2. Description of the Related Art

Recent data processing systems include operating systems which allow users to simultaneously access, display and manipulate data from a variety of related and/or unrelated computer application programs. While only one application is in fact active at any one time, the user interface of such modern operating systems presents multiple applications to the user via a display. Activity relating to each application is typically displayed in a viewport or "window." Depending upon their number and size, these windows may overlap each other either partially or completely and may obscure various applications in that manner. This is known as the "messy desk" scenario. The user may, at his or her own option, work with data in any of the open windows by altering which window contains the active work area. Examples of windowing programs include Windows™ published by Microsoft Corporation and DeskQView™ published by QuarterDeck Office Systems. Both of these windowing systems will operate on the International Business Machines Corporation Personal System 2 (PS/2) series of personal computers.

There are, however, certain inherent problems in most such windowing systems. In order to access the application or data which a user desires to manipulate, the user must activate the window which contains the desired application or data. In a "messy desk" scenario, it often takes a substantial amount of time to sort through the various windows to reach the appropriate application. In this process, the user must move and/or minimize multiple windows, thereby affecting the hierarchical integrity of the desktop. After such rearrangement of the windows, the hierarchical arrangement of the applications within the system may have been radically altered. Also, the user faces a loss of time due to the number of keystrokes necessary simply to obtain a visual image of the ultimate object data and due to the time necessary for the system to respond to the different commands entered by the user. Furthermore, the user's job is made even more difficult due to the necessity of remembering a multiplicity of different interface and access procedures for different application programs and for different levels within the same application program.

Certain application programs have attempted to solve these problems but have generally done so at the expense of various desirable features. For example, the HyperCard program of Apple Computer, discussed at length in The Complete Hypercard Handbook by Denny Goodman, Bantam Books 1987, provides a simple means for avoiding a predetermined organization scheme when accessing object data, allowing direct linking and various disparate types of data at the user's command via activation of a "button." Although this program provides a uniform, simple and relatively swift method of interfacing between different types of data which may be stored in completely different formats, it suffers from an inability to display more than one type of object data at a time on the display screen and from a requirement for an enormous amount of resident memory and static storage capacity to function properly. Moreover, this program is designed to be a tool kit enabling users to design their own permanent links between data, thereby creating new applications, rather than a program for providing swift access to levels of data within other pre-existing application programs which are not otherwise interconnected.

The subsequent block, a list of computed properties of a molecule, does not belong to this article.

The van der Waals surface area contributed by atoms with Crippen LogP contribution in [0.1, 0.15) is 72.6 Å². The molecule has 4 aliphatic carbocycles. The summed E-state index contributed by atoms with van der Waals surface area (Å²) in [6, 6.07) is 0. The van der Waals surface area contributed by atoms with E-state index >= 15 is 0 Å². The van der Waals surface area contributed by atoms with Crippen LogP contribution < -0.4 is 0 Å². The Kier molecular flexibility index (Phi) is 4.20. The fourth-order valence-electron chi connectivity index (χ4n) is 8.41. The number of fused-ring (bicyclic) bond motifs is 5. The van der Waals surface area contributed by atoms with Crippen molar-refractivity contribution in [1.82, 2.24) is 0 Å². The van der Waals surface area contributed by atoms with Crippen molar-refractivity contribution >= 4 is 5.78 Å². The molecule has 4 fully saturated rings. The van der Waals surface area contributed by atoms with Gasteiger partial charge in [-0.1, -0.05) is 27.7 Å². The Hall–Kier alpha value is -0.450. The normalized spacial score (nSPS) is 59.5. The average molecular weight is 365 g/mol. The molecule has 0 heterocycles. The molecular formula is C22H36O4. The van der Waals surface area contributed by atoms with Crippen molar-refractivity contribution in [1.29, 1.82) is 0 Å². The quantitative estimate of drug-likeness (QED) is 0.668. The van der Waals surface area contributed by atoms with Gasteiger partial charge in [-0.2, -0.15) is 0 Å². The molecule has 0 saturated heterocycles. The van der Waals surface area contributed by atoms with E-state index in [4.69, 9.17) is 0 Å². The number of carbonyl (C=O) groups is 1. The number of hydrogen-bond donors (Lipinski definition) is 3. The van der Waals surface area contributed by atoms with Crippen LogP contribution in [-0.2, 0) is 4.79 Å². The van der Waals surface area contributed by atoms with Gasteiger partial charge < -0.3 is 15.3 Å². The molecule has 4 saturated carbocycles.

Another approach known in the art is a utility program published by SoftLogic Solutions as SoftCarousel. This program permits up to ten different application programs or data files to be loaded and allows a user to move from one application to another with a single keystroke. The utility requires configuration by the user and is not a universal solution for the problem.

More recently, U.S. Pat. No. 5,050,105 discloses a direct cursor-controlled access technique whereby multiple application programs and data may be accessed by a user. This patent discloses a so-called "exploding" cursor function which permits a plurality of windows to be linked in an arbitrary sequence to form a chain when the exploding cursor function has been activated and the sequential displaying of each of those windows in response to user inputs utilizing the exploding cursor.